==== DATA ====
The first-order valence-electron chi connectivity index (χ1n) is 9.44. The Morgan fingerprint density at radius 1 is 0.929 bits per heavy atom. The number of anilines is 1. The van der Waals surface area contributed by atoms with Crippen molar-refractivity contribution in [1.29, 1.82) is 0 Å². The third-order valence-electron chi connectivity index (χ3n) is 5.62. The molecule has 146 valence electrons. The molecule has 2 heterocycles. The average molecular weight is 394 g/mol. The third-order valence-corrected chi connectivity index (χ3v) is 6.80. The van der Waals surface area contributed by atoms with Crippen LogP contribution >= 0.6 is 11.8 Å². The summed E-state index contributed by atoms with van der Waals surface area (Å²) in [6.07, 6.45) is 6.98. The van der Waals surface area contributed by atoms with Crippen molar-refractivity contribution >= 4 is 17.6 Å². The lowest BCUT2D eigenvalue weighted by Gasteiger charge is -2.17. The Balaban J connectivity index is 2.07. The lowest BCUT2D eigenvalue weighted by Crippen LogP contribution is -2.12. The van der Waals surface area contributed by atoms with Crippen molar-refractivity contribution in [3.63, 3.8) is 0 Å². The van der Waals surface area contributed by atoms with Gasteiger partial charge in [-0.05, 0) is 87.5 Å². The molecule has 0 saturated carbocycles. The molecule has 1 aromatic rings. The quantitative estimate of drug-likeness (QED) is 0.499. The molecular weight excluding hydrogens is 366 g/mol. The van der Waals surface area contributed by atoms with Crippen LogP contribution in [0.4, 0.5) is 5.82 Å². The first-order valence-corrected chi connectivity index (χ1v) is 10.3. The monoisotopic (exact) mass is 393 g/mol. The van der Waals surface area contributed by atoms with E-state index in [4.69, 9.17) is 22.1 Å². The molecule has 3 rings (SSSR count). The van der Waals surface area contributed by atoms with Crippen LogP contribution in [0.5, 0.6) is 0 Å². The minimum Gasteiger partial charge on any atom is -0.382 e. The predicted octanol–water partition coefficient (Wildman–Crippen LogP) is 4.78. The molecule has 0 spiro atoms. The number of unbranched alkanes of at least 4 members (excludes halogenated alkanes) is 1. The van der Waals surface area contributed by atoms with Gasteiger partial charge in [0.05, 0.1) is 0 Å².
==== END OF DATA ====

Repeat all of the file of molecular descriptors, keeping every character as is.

The first-order valence-electron chi connectivity index (χ1n) is 9.44. The Morgan fingerprint density at radius 1 is 0.929 bits per heavy atom. The number of anilines is 1. The van der Waals surface area contributed by atoms with Crippen molar-refractivity contribution in [1.29, 1.82) is 0 Å². The third-order valence-electron chi connectivity index (χ3n) is 5.62. The molecule has 146 valence electrons. The molecule has 2 heterocycles. The average molecular weight is 394 g/mol. The third-order valence-corrected chi connectivity index (χ3v) is 6.80. The van der Waals surface area contributed by atoms with Crippen LogP contribution >= 0.6 is 11.8 Å². The summed E-state index contributed by atoms with van der Waals surface area (Å²) in [6.07, 6.45) is 6.98. The van der Waals surface area contributed by atoms with Crippen molar-refractivity contribution >= 4 is 17.6 Å². The lowest BCUT2D eigenvalue weighted by Gasteiger charge is -2.17. The Balaban J connectivity index is 2.07. The lowest BCUT2D eigenvalue weighted by Crippen LogP contribution is -2.12. The van der Waals surface area contributed by atoms with Crippen molar-refractivity contribution in [3.63, 3.8) is 0 Å². The van der Waals surface area contributed by atoms with Gasteiger partial charge in [-0.05, 0) is 87.5 Å². The molecule has 0 saturated carbocycles. The molecule has 1 aromatic rings. The quantitative estimate of drug-likeness (QED) is 0.499. The molecular weight excluding hydrogens is 366 g/mol. The van der Waals surface area contributed by atoms with Crippen LogP contribution in [0.4, 0.5) is 5.82 Å². The first-order valence-corrected chi connectivity index (χ1v) is 10.3. The monoisotopic (exact) mass is 393 g/mol. The van der Waals surface area contributed by atoms with E-state index in [4.69, 9.17) is 22.1 Å². The molecule has 3 rings (SSSR count). The van der Waals surface area contributed by atoms with Crippen LogP contribution in [0.5, 0.6) is 0 Å². The minimum Gasteiger partial charge on any atom is -0.382 e. The predicted octanol–water partition coefficient (Wildman–Crippen LogP) is 4.78. The molecule has 0 spiro atoms. The number of unbranched alkanes of at least 4 members (excludes halogenated alkanes) is 1. The van der Waals surface area contributed by atoms with Gasteiger partial charge in [0.05, 0.1) is 0 Å².